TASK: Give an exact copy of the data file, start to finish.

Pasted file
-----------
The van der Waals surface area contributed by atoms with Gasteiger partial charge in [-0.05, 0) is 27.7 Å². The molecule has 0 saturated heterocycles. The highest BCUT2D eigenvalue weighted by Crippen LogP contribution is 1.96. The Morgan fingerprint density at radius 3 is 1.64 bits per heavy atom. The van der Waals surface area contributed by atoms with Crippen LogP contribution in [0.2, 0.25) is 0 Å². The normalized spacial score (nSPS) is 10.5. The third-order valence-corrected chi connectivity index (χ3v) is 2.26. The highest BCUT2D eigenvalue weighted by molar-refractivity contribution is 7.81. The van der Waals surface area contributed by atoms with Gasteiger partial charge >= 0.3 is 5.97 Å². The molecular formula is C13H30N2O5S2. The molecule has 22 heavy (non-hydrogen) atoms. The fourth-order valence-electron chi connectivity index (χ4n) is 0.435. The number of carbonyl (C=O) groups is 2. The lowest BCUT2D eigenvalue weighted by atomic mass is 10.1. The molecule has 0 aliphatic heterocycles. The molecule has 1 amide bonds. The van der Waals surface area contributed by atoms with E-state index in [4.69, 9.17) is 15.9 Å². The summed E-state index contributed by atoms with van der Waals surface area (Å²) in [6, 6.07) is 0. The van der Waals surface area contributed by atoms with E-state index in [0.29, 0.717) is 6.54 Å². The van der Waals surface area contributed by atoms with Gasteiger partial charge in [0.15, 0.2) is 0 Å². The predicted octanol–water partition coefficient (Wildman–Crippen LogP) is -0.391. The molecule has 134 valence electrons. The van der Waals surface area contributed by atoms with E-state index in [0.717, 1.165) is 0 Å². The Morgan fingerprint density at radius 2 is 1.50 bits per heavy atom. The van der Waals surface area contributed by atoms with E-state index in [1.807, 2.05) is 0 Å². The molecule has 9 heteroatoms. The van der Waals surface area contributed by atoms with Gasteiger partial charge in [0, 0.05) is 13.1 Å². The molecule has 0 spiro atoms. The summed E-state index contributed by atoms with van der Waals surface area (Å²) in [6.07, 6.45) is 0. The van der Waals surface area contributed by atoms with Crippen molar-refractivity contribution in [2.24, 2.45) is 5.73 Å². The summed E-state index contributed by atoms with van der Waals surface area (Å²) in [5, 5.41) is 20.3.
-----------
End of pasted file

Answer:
The van der Waals surface area contributed by atoms with Gasteiger partial charge in [-0.05, 0) is 27.7 Å². The molecule has 0 saturated heterocycles. The highest BCUT2D eigenvalue weighted by Crippen LogP contribution is 1.96. The Morgan fingerprint density at radius 3 is 1.64 bits per heavy atom. The van der Waals surface area contributed by atoms with Crippen LogP contribution in [0.2, 0.25) is 0 Å². The normalized spacial score (nSPS) is 10.5. The third-order valence-corrected chi connectivity index (χ3v) is 2.26. The highest BCUT2D eigenvalue weighted by molar-refractivity contribution is 7.81. The van der Waals surface area contributed by atoms with Gasteiger partial charge >= 0.3 is 5.97 Å². The molecular formula is C13H30N2O5S2. The molecule has 22 heavy (non-hydrogen) atoms. The fourth-order valence-electron chi connectivity index (χ4n) is 0.435. The number of carbonyl (C=O) groups is 2. The lowest BCUT2D eigenvalue weighted by atomic mass is 10.1. The molecule has 0 aliphatic heterocycles. The molecule has 1 amide bonds. The van der Waals surface area contributed by atoms with E-state index in [4.69, 9.17) is 15.9 Å². The summed E-state index contributed by atoms with van der Waals surface area (Å²) in [6, 6.07) is 0. The van der Waals surface area contributed by atoms with E-state index in [0.29, 0.717) is 6.54 Å². The van der Waals surface area contributed by atoms with Gasteiger partial charge in [0.15, 0.2) is 0 Å². The predicted octanol–water partition coefficient (Wildman–Crippen LogP) is -0.391. The molecule has 134 valence electrons. The van der Waals surface area contributed by atoms with E-state index in [0.717, 1.165) is 0 Å². The Morgan fingerprint density at radius 2 is 1.50 bits per heavy atom. The van der Waals surface area contributed by atoms with E-state index in [1.807, 2.05) is 0 Å². The molecule has 9 heteroatoms. The van der Waals surface area contributed by atoms with Gasteiger partial charge in [0, 0.05) is 13.1 Å². The molecule has 0 spiro atoms. The summed E-state index contributed by atoms with van der Waals surface area (Å²) in [6.07, 6.45) is 0. The van der Waals surface area contributed by atoms with Crippen molar-refractivity contribution in [2.24, 2.45) is 5.73 Å². The summed E-state index contributed by atoms with van der Waals surface area (Å²) in [5, 5.41) is 20.3.